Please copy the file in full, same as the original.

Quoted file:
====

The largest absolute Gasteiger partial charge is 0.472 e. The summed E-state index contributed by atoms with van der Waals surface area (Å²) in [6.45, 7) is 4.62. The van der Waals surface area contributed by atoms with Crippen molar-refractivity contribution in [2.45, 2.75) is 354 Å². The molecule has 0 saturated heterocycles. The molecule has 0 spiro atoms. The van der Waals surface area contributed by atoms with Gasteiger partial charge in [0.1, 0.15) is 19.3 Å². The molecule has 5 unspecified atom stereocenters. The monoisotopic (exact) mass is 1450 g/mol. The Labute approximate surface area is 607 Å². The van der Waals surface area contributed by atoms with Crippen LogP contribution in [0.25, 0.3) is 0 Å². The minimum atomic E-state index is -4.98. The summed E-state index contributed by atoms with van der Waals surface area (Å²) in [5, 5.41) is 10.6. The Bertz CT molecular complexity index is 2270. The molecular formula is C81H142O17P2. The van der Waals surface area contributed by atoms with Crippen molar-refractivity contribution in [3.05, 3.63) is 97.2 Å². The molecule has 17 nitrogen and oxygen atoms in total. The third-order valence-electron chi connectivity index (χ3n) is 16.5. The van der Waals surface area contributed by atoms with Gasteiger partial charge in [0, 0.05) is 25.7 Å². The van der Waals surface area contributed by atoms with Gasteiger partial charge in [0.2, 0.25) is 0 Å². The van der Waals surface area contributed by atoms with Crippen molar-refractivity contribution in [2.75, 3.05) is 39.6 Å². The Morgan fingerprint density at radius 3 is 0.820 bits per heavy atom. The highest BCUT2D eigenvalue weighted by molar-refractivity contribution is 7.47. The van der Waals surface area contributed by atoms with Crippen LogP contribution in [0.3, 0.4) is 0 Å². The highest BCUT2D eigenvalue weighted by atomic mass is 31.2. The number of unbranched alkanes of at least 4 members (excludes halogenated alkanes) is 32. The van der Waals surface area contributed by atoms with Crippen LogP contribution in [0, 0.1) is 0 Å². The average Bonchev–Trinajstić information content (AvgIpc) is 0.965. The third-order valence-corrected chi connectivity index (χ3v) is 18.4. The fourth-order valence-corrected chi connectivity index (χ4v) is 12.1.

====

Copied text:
The largest absolute Gasteiger partial charge is 0.472 e. The summed E-state index contributed by atoms with van der Waals surface area (Å²) in [6.45, 7) is 4.62. The van der Waals surface area contributed by atoms with Crippen molar-refractivity contribution in [2.45, 2.75) is 354 Å². The molecule has 0 saturated heterocycles. The molecule has 0 spiro atoms. The van der Waals surface area contributed by atoms with Gasteiger partial charge in [0.1, 0.15) is 19.3 Å². The molecule has 5 unspecified atom stereocenters. The monoisotopic (exact) mass is 1450 g/mol. The Labute approximate surface area is 607 Å². The van der Waals surface area contributed by atoms with Crippen LogP contribution in [0.25, 0.3) is 0 Å². The minimum atomic E-state index is -4.98. The summed E-state index contributed by atoms with van der Waals surface area (Å²) in [5, 5.41) is 10.6. The Bertz CT molecular complexity index is 2270. The molecular formula is C81H142O17P2. The van der Waals surface area contributed by atoms with Crippen molar-refractivity contribution in [3.05, 3.63) is 97.2 Å². The molecule has 17 nitrogen and oxygen atoms in total. The third-order valence-electron chi connectivity index (χ3n) is 16.5. The van der Waals surface area contributed by atoms with Gasteiger partial charge in [0, 0.05) is 25.7 Å². The van der Waals surface area contributed by atoms with Gasteiger partial charge in [0.2, 0.25) is 0 Å². The van der Waals surface area contributed by atoms with Crippen molar-refractivity contribution in [2.75, 3.05) is 39.6 Å². The Morgan fingerprint density at radius 3 is 0.820 bits per heavy atom. The highest BCUT2D eigenvalue weighted by molar-refractivity contribution is 7.47. The van der Waals surface area contributed by atoms with Crippen LogP contribution in [0.3, 0.4) is 0 Å². The highest BCUT2D eigenvalue weighted by atomic mass is 31.2. The number of unbranched alkanes of at least 4 members (excludes halogenated alkanes) is 32. The van der Waals surface area contributed by atoms with Crippen LogP contribution in [0, 0.1) is 0 Å². The average Bonchev–Trinajstić information content (AvgIpc) is 0.965. The third-order valence-corrected chi connectivity index (χ3v) is 18.4. The fourth-order valence-corrected chi connectivity index (χ4v) is 12.1.